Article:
Courts normally decide threshold arbitrability questions, such as whether a particular dispute is covered by the parties’ arbitration agreement. However, the parties can delegate such questions to the arbitrator. Even then, some federal courts have denied motions to compel arbitration when they view the argument that a dispute is covered by an arbitration agreement to be “wholly groundless.” In Henry Schein, Inc. v. Archer & White Sales, Inc., 586 U.S. __ (2019), the Supreme Court held that the “wholly groundless” exception is not authorized under the Federal Arbitration Act (FAA) and that, when the parties have delegated jurisdictional questions to the arbitrator, the arbitrator must decide whether the dispute is arbitrable.
Archer & White Sales, Inc. (Archer) entered into a contract with Pelton and Crane (Pelton) to distribute Pelton’s dental equipment. After the relationship soured, Archer sued Pelton’s successor-in-interest and Harry Schein, Inc. (together, Schein) in federal court alleging antitrust violations.
The contract provided that:
Any dispute arising under or related to this Agreement (except for actions seeking injunctive relief and disputes related to trademarks, trade secrets, or other intellectual property of [Schein]), shall be resolved by binding arbitration in accordance with the arbitration rules of the American Arbitration Association [(AAA)].
Id. at slip op. p. 2.
Schein asked the district court to refer the case to arbitration, but Archer objected, arguing that the dispute was not arbitrable because it sought, in part, injunctive relief. Schein countered that because the arbitration agreement incorporated the AAA rules, which provide that arbitrators decide arbitrability, an arbitrator had to decide that question. Archer replied that Schein’s argument in favor of arbitration was wholly groundless, and, therefore, the district court should resolve arbitrability. The district court accepted Schein’s position, and the Fifth Circuit affirmed.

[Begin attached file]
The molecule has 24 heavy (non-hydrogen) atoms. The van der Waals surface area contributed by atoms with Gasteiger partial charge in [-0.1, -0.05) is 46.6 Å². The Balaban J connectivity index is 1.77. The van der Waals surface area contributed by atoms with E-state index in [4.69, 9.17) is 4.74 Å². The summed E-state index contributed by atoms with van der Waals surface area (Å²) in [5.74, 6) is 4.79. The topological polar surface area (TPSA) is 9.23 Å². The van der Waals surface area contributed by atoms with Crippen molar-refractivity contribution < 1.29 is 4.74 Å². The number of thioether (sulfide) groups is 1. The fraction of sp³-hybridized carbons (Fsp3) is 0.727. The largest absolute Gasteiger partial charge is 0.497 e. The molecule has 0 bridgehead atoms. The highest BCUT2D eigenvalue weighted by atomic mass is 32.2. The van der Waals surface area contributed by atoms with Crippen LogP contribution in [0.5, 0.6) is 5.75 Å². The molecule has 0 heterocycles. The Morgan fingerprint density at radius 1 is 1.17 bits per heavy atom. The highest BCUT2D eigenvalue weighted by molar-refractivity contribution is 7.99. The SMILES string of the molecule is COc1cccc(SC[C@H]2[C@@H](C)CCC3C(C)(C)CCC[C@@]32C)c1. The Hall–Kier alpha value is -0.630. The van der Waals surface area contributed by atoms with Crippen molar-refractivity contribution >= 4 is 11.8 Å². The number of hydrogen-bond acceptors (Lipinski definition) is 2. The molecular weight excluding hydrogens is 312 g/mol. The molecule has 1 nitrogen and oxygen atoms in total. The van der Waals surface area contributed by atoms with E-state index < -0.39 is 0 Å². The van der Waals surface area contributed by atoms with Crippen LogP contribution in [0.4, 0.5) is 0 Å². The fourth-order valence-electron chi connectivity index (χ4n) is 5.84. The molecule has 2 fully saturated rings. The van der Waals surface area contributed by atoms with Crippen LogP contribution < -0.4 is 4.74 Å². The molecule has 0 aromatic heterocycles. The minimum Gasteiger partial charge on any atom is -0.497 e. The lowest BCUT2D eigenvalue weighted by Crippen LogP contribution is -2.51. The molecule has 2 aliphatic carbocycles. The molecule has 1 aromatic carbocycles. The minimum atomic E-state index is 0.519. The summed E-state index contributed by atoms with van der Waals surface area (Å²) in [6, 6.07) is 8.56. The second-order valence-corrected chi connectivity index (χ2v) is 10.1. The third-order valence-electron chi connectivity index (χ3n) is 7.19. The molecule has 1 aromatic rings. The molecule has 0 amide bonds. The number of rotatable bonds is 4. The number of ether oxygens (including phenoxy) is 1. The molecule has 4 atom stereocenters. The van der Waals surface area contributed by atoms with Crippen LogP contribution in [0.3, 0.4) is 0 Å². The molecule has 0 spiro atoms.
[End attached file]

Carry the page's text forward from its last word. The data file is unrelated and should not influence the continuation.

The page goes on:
The Supreme Court reversed. Citing the FAA and its own precedent, the Court ruled that courts must apply arbitration agreements as written. Thus, “[w]hen the parties’ contract delegates the arbitrability question to an arbitrator, a court may not override the contract,” even where the court believes the argument in favor of arbitration is wholly groundless. Id. at 5.
The Court rejected Archer’s arguments in support of the wholly groundless exception. First, Archer argued that Sections 3 and 4 of the FAA require the courts to determine issues of arbitrability, because they say that courts have the power to stay litigation and to compel arbitration. Id. at 6. But the Court ruled that interpreting Sections 3 and 4 in that manner would conflate the determination that a valid arbitration agreement exists, which is left to the courts, with the separate question of what disputes the arbitration agreement covers.
Second, Archer argued that Section 10 of the FAA permits courts to review arbitration decisions on the back end to determine whether an arbitrator exceeded his or her powers, so courts should also be able to say at the front end whether a dispute is arbitrable. However, FAA Section 10 provides for review only after an award is issued and not for pre-arbitration review. Or, as the Court put it, “Congress designed the [FAA] in a specific way, and it is not our proper role to redesign the statute.” Id. at 6.
Third, Archer argued that requiring that an arbitrator decide a wholly groundless argument would waste the parties’ resources. The Court expressed doubts that this was so; to the contrary, the parties might be engaged in “collateral litigation” over whether the purportedly “unmeritorious argument for arbitration is wholly groundless, as opposed to groundless.” Id. at 7.
Fourth, Archer argued that the exception was necessary to deter frivolous motions to compel arbitration. The Court stated that Archer’s argument overstated the potential problem. It pointed out that arbitrators can efficiently dispose of frivolous arbitrability disputes by rejecting them, and possibly by awarding fees or costs for presenting them in the first place. Moreover, the Court saw no evidence that frivolous motions to compel arbitrations were common.
Practice Pointer: Parties who receive meritless motions to compel arbitration have to let the arbitrator decide the question if that is what their arbitration agreement provides. The Supreme Court has foreclosed the ability to ask the judge to decide such issues up front.